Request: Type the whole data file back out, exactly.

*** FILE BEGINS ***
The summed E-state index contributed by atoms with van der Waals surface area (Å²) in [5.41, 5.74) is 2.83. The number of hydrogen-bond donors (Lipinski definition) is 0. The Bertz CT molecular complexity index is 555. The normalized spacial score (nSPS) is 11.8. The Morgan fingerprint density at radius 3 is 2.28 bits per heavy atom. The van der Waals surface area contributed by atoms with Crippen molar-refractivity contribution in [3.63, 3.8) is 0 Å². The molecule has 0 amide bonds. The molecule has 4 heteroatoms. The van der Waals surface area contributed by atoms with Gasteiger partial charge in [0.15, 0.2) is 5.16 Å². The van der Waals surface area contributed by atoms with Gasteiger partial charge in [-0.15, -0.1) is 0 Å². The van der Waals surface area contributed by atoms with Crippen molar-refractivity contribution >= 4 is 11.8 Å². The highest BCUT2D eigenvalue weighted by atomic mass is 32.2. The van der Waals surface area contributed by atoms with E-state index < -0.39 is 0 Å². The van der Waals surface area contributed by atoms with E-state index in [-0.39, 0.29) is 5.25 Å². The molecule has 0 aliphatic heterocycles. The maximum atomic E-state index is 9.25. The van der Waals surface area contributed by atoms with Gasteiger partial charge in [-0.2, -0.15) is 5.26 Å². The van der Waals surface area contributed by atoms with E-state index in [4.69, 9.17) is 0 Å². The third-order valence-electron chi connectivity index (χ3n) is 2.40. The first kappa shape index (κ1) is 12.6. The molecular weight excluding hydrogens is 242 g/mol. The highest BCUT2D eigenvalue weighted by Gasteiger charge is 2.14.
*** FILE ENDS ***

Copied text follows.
The summed E-state index contributed by atoms with van der Waals surface area (Å²) in [5.41, 5.74) is 2.83. The number of hydrogen-bond donors (Lipinski definition) is 0. The Bertz CT molecular complexity index is 555. The normalized spacial score (nSPS) is 11.8. The Morgan fingerprint density at radius 3 is 2.28 bits per heavy atom. The van der Waals surface area contributed by atoms with Crippen molar-refractivity contribution in [3.63, 3.8) is 0 Å². The molecule has 0 amide bonds. The molecule has 4 heteroatoms. The van der Waals surface area contributed by atoms with Gasteiger partial charge in [0.15, 0.2) is 5.16 Å². The van der Waals surface area contributed by atoms with Gasteiger partial charge in [-0.15, -0.1) is 0 Å². The van der Waals surface area contributed by atoms with Crippen molar-refractivity contribution >= 4 is 11.8 Å². The highest BCUT2D eigenvalue weighted by atomic mass is 32.2. The van der Waals surface area contributed by atoms with E-state index < -0.39 is 0 Å². The van der Waals surface area contributed by atoms with E-state index in [-0.39, 0.29) is 5.25 Å². The molecule has 0 aliphatic heterocycles. The maximum atomic E-state index is 9.25. The van der Waals surface area contributed by atoms with Gasteiger partial charge in [-0.2, -0.15) is 5.26 Å². The van der Waals surface area contributed by atoms with E-state index in [4.69, 9.17) is 0 Å². The third-order valence-electron chi connectivity index (χ3n) is 2.40. The first kappa shape index (κ1) is 12.6. The molecular weight excluding hydrogens is 242 g/mol. The highest BCUT2D eigenvalue weighted by Gasteiger charge is 2.14.